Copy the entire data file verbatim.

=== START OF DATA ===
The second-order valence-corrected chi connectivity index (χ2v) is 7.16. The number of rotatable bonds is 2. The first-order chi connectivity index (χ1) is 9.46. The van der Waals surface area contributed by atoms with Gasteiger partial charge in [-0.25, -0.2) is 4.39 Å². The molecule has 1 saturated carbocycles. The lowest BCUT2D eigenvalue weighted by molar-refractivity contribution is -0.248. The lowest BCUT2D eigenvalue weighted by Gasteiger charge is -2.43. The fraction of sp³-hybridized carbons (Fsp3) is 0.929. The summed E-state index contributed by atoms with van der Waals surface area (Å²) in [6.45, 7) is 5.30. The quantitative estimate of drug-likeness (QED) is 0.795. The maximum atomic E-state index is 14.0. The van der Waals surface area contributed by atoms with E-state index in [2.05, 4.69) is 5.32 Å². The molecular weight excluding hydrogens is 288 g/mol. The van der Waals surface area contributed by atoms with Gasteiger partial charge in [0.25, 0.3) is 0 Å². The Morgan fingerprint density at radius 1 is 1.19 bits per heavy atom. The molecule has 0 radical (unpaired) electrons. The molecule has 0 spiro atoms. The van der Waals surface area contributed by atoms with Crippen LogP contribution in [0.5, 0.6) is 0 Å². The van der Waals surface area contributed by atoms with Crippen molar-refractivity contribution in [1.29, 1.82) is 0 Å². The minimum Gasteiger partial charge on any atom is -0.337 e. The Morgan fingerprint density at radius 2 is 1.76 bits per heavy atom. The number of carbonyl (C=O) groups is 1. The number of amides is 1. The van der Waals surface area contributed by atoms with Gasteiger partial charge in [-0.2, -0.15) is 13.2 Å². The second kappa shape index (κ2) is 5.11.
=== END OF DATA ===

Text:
The second-order valence-corrected chi connectivity index (χ2v) is 7.16. The number of rotatable bonds is 2. The first-order chi connectivity index (χ1) is 9.46. The van der Waals surface area contributed by atoms with Gasteiger partial charge in [-0.25, -0.2) is 4.39 Å². The molecule has 1 saturated carbocycles. The lowest BCUT2D eigenvalue weighted by molar-refractivity contribution is -0.248. The lowest BCUT2D eigenvalue weighted by Gasteiger charge is -2.43. The fraction of sp³-hybridized carbons (Fsp3) is 0.929. The summed E-state index contributed by atoms with van der Waals surface area (Å²) in [6.45, 7) is 5.30. The quantitative estimate of drug-likeness (QED) is 0.795. The maximum atomic E-state index is 14.0. The van der Waals surface area contributed by atoms with E-state index in [2.05, 4.69) is 5.32 Å². The molecular weight excluding hydrogens is 288 g/mol. The van der Waals surface area contributed by atoms with Gasteiger partial charge in [0.25, 0.3) is 0 Å². The Morgan fingerprint density at radius 1 is 1.19 bits per heavy atom. The molecule has 0 radical (unpaired) electrons. The molecule has 0 spiro atoms. The van der Waals surface area contributed by atoms with Crippen LogP contribution in [0.5, 0.6) is 0 Å². The van der Waals surface area contributed by atoms with Crippen molar-refractivity contribution in [1.29, 1.82) is 0 Å². The minimum Gasteiger partial charge on any atom is -0.337 e. The Morgan fingerprint density at radius 2 is 1.76 bits per heavy atom. The number of carbonyl (C=O) groups is 1. The number of amides is 1. The van der Waals surface area contributed by atoms with Gasteiger partial charge in [-0.2, -0.15) is 13.2 Å². The second kappa shape index (κ2) is 5.11.